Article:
@ http://windowsir.blogspot.sg/2013/03/wow6432node-registry-redirection.html
See also the "Redirected, Shared, and Reflected" Keys Under WOW64
@ http://msdn.microsoft.com/en-us/library/windows/desktop/aa384253%28v=vs.85%29.aspx

(b) gather policy setting e.g.
- use of GPResult.exe command line tool to verify all policy settings in effect for a specific user or computer @ http://technet.microsoft.com/en-us/library/cc733160.aspx#BKMK_Examples

But need to be wary there are also portable appls that can be inside machine but not installed. So better to check the app running in memory too..process explorer etc
0
 
LVL 64

Expert Comment

by:btan
ID: 40529769
Also to drill into powershell below are some good script shared in
I query both of my SharePoint Web Front End (WFE) servers by using Invoke-Command to execute the same Get-ItemProperty on the remote system’s HKLM PS Registry Provider:

Invoke-Command -cn wfe0, wfe1 -ScriptBlock {Get-ItemProperty HKLM:\Software\Microsoft\Windows\CurrentVersion\Uninstall\* | select DisplayName, Publisher, InstallDate }
http://blogs.technet.com/b/heyscriptingguy/archive/2013/11/15/use-powershell-to-find-installed-software.aspx

Also specifically a sample stated for "Get-InstalledApp.ps1"
Get-InstalledApp.ps1 outputs objects that contain the ComputerName, AppID, AppName, Publisher, and Version properties, so you can use PowerShell cmdlets to select, sort, and format the output to suit your needs. For example, the command

Get-InstalledApp | Select-Object AppName,Version |<br>  Sort-Object AppName
outputs a list of applications and each application's version, sorted by application name. If you want to create a comma-separated value (CSV) report of all software installed on each computer named in the file Computers.txt, you'd use the command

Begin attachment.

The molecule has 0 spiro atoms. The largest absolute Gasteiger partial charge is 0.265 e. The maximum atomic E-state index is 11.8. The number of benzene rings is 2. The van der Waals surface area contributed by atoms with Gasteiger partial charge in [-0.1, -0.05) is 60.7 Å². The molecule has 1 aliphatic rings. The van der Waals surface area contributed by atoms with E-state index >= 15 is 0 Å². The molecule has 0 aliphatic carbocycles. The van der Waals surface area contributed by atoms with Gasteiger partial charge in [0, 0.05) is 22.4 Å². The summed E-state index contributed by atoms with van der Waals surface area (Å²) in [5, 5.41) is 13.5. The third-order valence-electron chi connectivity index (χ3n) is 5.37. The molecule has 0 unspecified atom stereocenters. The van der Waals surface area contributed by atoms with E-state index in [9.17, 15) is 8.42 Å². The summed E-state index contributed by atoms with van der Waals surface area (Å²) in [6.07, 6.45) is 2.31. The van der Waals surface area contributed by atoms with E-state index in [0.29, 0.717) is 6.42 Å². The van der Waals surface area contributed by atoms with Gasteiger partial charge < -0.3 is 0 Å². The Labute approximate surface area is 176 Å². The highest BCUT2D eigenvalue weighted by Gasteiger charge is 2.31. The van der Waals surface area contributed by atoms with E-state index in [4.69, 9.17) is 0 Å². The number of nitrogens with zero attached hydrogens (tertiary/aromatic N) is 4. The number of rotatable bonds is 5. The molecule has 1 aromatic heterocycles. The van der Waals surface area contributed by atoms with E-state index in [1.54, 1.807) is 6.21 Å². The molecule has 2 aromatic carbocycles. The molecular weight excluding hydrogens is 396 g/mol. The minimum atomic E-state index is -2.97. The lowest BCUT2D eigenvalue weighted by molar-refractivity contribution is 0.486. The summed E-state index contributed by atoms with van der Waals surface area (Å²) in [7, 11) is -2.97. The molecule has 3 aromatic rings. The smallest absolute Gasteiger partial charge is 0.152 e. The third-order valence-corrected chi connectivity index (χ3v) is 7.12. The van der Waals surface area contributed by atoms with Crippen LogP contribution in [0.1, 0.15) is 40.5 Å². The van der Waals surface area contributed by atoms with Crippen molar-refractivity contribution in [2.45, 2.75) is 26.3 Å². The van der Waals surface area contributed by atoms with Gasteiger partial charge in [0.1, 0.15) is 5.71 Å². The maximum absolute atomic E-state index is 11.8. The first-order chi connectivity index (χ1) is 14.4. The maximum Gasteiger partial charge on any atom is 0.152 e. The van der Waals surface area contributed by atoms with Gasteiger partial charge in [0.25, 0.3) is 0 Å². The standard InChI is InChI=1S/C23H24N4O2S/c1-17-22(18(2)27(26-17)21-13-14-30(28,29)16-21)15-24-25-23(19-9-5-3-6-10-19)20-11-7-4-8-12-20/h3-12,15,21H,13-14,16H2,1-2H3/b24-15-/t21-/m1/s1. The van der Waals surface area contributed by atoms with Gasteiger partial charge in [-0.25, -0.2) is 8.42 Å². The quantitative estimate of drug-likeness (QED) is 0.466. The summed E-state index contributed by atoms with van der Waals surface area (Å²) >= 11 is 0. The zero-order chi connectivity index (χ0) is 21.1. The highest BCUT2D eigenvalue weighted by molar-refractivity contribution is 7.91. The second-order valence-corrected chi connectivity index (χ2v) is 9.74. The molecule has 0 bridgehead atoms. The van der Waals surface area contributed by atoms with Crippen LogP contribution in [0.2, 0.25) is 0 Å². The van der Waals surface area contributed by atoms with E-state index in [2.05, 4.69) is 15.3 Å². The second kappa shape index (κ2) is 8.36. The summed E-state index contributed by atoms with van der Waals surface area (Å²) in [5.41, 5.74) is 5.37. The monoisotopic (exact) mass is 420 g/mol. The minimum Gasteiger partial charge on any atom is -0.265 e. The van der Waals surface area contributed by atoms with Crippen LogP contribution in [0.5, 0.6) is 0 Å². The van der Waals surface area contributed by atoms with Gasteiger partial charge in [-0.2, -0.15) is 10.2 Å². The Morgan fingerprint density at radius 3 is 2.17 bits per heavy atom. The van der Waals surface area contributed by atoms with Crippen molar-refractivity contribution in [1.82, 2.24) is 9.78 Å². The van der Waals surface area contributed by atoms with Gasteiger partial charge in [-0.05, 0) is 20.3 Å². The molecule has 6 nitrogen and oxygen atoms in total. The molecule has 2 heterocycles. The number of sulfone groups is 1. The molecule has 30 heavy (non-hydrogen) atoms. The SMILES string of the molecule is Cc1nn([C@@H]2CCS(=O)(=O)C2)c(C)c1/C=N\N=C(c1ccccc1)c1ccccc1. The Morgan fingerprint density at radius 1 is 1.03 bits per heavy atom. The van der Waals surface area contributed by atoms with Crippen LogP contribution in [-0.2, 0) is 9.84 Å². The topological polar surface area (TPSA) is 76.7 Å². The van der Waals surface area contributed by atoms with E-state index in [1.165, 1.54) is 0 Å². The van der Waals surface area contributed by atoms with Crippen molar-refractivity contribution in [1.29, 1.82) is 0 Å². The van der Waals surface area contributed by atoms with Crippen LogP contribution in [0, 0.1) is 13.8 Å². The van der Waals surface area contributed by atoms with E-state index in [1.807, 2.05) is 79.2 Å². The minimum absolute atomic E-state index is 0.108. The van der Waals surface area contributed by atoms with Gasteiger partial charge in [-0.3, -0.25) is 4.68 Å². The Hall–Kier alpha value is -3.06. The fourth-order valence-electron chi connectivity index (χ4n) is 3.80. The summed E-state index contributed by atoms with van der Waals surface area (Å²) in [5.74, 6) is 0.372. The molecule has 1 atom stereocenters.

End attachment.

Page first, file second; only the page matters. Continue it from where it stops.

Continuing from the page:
Get-InstalledApp (Get-Content Computers.txt) |<br>  Export-CSV Report.csv -notypeinformation
(The Export-CSV cmdlet's -NoTypeInformation parameter suppresses the type information in the CSV output.)
http://windowsitpro.com/powershell/what-applications-are-installed-computers-your-network
0

Featured Post

Use Case: Protecting a Hybrid Cloud Infrastructure

Microsoft Azure is rapidly becoming the norm in dynamic IT environments. This document describes the challenges that organizations face when protecting data in a hybrid cloud IT environment and presents a use case to demonstrate how Acronis Backup protects all data.

Question has a verified solution.

If you are experiencing a similar issue, please ask a related question

The conference as a whole was very interesting, although if one has to make a choice between this one and some others, you may want to check out the others.  This conference is aimed mainly at government agencies.  So it addresses the various compli…
There is a lot to be said for protecting yourself and your accounts with 2 factor authentication.  I found to my own chagrin, that there is a big downside as well.
With the advent of Windows 10, Microsoft is pushing a Get Windows 10 icon into the notification area (system tray) of qualifying computers. There are many reasons for wanting to remove this icon. This two-part Experts Exchange video Micro Tutorial s…
Finding and deleting duplicate (picture) files can be a time consuming task. My wife and I, our three kids and their families all share one dilemma: Managing our pictures. Between desktops, laptops, phones, tablets, and cameras; over the last decade…

623 members asked questions and received personalized solutions in the past 7 days.

Join the community of 500,000 technology professionals and ask your questions.

Join & Ask a Question